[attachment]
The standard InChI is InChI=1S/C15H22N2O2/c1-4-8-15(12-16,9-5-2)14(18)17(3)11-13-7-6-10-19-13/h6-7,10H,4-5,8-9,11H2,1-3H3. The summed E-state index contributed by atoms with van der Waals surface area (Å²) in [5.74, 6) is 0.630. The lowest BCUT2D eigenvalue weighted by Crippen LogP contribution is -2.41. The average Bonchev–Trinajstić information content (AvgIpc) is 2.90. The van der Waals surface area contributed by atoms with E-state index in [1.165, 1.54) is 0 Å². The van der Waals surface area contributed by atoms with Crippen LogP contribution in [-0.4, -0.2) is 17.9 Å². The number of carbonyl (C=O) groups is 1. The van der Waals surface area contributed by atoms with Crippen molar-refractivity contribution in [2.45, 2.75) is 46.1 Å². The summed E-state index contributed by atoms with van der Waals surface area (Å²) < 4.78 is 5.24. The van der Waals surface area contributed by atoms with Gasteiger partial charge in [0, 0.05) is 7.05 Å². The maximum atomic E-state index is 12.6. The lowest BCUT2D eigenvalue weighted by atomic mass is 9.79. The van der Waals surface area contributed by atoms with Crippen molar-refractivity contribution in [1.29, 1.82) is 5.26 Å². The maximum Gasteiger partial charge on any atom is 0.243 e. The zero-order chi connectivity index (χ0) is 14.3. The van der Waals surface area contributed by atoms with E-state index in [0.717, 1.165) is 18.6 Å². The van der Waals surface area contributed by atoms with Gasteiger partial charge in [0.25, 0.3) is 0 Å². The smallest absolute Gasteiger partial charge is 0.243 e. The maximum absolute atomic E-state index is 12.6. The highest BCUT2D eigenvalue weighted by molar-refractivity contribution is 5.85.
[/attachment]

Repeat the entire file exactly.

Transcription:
The standard InChI is InChI=1S/C15H22N2O2/c1-4-8-15(12-16,9-5-2)14(18)17(3)11-13-7-6-10-19-13/h6-7,10H,4-5,8-9,11H2,1-3H3. The summed E-state index contributed by atoms with van der Waals surface area (Å²) in [5.74, 6) is 0.630. The lowest BCUT2D eigenvalue weighted by Crippen LogP contribution is -2.41. The average Bonchev–Trinajstić information content (AvgIpc) is 2.90. The van der Waals surface area contributed by atoms with E-state index in [1.165, 1.54) is 0 Å². The van der Waals surface area contributed by atoms with Crippen LogP contribution in [-0.4, -0.2) is 17.9 Å². The number of carbonyl (C=O) groups is 1. The van der Waals surface area contributed by atoms with Crippen molar-refractivity contribution in [2.45, 2.75) is 46.1 Å². The summed E-state index contributed by atoms with van der Waals surface area (Å²) < 4.78 is 5.24. The van der Waals surface area contributed by atoms with Gasteiger partial charge in [0, 0.05) is 7.05 Å². The maximum atomic E-state index is 12.6. The lowest BCUT2D eigenvalue weighted by atomic mass is 9.79. The van der Waals surface area contributed by atoms with Crippen molar-refractivity contribution in [1.29, 1.82) is 5.26 Å². The maximum Gasteiger partial charge on any atom is 0.243 e. The zero-order chi connectivity index (χ0) is 14.3. The van der Waals surface area contributed by atoms with E-state index in [0.717, 1.165) is 18.6 Å². The van der Waals surface area contributed by atoms with Gasteiger partial charge in [0.25, 0.3) is 0 Å². The smallest absolute Gasteiger partial charge is 0.243 e. The maximum absolute atomic E-state index is 12.6. The highest BCUT2D eigenvalue weighted by molar-refractivity contribution is 5.85.